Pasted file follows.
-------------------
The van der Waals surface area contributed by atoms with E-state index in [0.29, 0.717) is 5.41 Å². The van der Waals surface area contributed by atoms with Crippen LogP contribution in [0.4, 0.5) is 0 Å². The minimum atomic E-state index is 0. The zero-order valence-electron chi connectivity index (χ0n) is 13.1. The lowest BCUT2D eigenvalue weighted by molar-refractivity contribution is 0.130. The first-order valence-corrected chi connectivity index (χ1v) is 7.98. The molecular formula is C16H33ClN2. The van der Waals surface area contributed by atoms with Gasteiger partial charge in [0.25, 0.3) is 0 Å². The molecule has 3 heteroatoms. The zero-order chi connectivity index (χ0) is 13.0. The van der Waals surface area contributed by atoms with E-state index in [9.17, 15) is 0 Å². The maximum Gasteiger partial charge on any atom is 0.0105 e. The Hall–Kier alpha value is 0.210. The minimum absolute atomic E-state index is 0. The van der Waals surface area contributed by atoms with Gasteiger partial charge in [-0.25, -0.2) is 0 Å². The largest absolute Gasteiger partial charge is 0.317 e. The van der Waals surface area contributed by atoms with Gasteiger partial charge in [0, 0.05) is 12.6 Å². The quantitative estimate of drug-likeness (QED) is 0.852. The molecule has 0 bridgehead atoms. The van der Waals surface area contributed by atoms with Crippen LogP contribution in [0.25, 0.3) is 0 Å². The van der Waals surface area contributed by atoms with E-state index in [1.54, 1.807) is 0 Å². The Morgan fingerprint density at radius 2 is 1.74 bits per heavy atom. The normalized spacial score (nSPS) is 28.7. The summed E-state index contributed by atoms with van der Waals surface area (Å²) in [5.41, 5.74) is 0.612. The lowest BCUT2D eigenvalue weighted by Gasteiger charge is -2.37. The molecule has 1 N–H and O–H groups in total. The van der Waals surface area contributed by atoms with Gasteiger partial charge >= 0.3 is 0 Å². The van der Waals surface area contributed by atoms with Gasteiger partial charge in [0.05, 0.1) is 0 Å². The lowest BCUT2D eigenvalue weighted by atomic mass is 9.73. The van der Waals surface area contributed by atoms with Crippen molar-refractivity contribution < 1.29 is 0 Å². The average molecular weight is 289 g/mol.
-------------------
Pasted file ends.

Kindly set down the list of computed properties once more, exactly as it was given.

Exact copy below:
The van der Waals surface area contributed by atoms with E-state index in [0.29, 0.717) is 5.41 Å². The van der Waals surface area contributed by atoms with Crippen LogP contribution in [0.4, 0.5) is 0 Å². The minimum atomic E-state index is 0. The zero-order valence-electron chi connectivity index (χ0n) is 13.1. The lowest BCUT2D eigenvalue weighted by molar-refractivity contribution is 0.130. The first-order valence-corrected chi connectivity index (χ1v) is 7.98. The molecular formula is C16H33ClN2. The van der Waals surface area contributed by atoms with Gasteiger partial charge in [0.25, 0.3) is 0 Å². The molecule has 3 heteroatoms. The zero-order chi connectivity index (χ0) is 13.0. The van der Waals surface area contributed by atoms with E-state index in [9.17, 15) is 0 Å². The maximum Gasteiger partial charge on any atom is 0.0105 e. The Hall–Kier alpha value is 0.210. The minimum absolute atomic E-state index is 0. The van der Waals surface area contributed by atoms with Gasteiger partial charge in [-0.25, -0.2) is 0 Å². The largest absolute Gasteiger partial charge is 0.317 e. The van der Waals surface area contributed by atoms with Gasteiger partial charge in [0, 0.05) is 12.6 Å². The quantitative estimate of drug-likeness (QED) is 0.852. The molecule has 0 bridgehead atoms. The van der Waals surface area contributed by atoms with Crippen LogP contribution in [0.25, 0.3) is 0 Å². The van der Waals surface area contributed by atoms with E-state index in [1.54, 1.807) is 0 Å². The Morgan fingerprint density at radius 2 is 1.74 bits per heavy atom. The normalized spacial score (nSPS) is 28.7. The summed E-state index contributed by atoms with van der Waals surface area (Å²) in [5.41, 5.74) is 0.612. The lowest BCUT2D eigenvalue weighted by Gasteiger charge is -2.37. The molecule has 1 N–H and O–H groups in total. The van der Waals surface area contributed by atoms with Gasteiger partial charge >= 0.3 is 0 Å². The van der Waals surface area contributed by atoms with Gasteiger partial charge in [0.05, 0.1) is 0 Å². The lowest BCUT2D eigenvalue weighted by atomic mass is 9.73. The van der Waals surface area contributed by atoms with Crippen molar-refractivity contribution < 1.29 is 0 Å². The average molecular weight is 289 g/mol.